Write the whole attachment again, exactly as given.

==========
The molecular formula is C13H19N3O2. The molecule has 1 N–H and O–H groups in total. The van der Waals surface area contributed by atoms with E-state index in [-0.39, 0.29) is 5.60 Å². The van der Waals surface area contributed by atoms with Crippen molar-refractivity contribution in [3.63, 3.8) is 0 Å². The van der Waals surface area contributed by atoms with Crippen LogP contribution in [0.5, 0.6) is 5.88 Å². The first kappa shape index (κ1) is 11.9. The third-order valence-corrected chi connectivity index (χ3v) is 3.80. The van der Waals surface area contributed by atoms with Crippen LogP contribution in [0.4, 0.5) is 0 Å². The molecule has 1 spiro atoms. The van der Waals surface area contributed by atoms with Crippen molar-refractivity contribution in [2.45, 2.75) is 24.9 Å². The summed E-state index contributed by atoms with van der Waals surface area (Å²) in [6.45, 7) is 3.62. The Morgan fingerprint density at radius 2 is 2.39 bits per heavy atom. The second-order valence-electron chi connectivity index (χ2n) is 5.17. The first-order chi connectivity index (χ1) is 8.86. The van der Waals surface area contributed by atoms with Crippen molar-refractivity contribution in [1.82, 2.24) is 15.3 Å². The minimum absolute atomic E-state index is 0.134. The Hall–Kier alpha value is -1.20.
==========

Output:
The molecular formula is C13H19N3O2. The molecule has 1 N–H and O–H groups in total. The van der Waals surface area contributed by atoms with E-state index in [-0.39, 0.29) is 5.60 Å². The van der Waals surface area contributed by atoms with Crippen molar-refractivity contribution in [3.63, 3.8) is 0 Å². The van der Waals surface area contributed by atoms with Crippen LogP contribution in [0.5, 0.6) is 5.88 Å². The first kappa shape index (κ1) is 11.9. The third-order valence-corrected chi connectivity index (χ3v) is 3.80. The van der Waals surface area contributed by atoms with Crippen LogP contribution in [0.4, 0.5) is 0 Å². The molecule has 1 spiro atoms. The van der Waals surface area contributed by atoms with Crippen molar-refractivity contribution in [2.45, 2.75) is 24.9 Å². The summed E-state index contributed by atoms with van der Waals surface area (Å²) in [6.45, 7) is 3.62. The Morgan fingerprint density at radius 2 is 2.39 bits per heavy atom. The second-order valence-electron chi connectivity index (χ2n) is 5.17. The first-order chi connectivity index (χ1) is 8.86. The van der Waals surface area contributed by atoms with Crippen molar-refractivity contribution in [1.82, 2.24) is 15.3 Å². The minimum absolute atomic E-state index is 0.134. The Hall–Kier alpha value is -1.20.